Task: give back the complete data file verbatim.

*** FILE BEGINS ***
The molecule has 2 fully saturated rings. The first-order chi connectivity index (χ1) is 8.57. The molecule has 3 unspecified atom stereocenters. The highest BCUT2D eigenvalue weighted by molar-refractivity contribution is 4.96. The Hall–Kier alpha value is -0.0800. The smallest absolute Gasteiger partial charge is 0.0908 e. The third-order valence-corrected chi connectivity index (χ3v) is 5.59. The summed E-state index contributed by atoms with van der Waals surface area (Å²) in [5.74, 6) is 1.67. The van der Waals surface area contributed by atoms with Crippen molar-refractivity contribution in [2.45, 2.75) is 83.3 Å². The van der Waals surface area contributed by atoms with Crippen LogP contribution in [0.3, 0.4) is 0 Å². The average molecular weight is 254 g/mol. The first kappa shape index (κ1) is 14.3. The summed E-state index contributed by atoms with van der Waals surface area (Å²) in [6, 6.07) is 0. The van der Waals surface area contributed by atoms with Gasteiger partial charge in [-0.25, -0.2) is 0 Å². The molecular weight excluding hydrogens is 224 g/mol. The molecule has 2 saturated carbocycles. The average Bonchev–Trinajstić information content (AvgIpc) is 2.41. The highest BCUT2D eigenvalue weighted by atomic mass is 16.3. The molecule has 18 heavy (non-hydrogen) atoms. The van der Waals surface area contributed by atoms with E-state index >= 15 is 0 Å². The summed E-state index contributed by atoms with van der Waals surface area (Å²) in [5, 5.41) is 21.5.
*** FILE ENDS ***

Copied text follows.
The molecule has 2 fully saturated rings. The first-order chi connectivity index (χ1) is 8.57. The molecule has 3 unspecified atom stereocenters. The highest BCUT2D eigenvalue weighted by molar-refractivity contribution is 4.96. The Hall–Kier alpha value is -0.0800. The smallest absolute Gasteiger partial charge is 0.0908 e. The third-order valence-corrected chi connectivity index (χ3v) is 5.59. The summed E-state index contributed by atoms with van der Waals surface area (Å²) in [5.74, 6) is 1.67. The van der Waals surface area contributed by atoms with Crippen molar-refractivity contribution in [2.45, 2.75) is 83.3 Å². The van der Waals surface area contributed by atoms with Crippen LogP contribution in [0.3, 0.4) is 0 Å². The average molecular weight is 254 g/mol. The first kappa shape index (κ1) is 14.3. The summed E-state index contributed by atoms with van der Waals surface area (Å²) in [6, 6.07) is 0. The van der Waals surface area contributed by atoms with Gasteiger partial charge in [-0.25, -0.2) is 0 Å². The molecular weight excluding hydrogens is 224 g/mol. The molecule has 2 saturated carbocycles. The average Bonchev–Trinajstić information content (AvgIpc) is 2.41. The highest BCUT2D eigenvalue weighted by atomic mass is 16.3. The molecule has 18 heavy (non-hydrogen) atoms. The van der Waals surface area contributed by atoms with E-state index >= 15 is 0 Å². The summed E-state index contributed by atoms with van der Waals surface area (Å²) in [5, 5.41) is 21.5.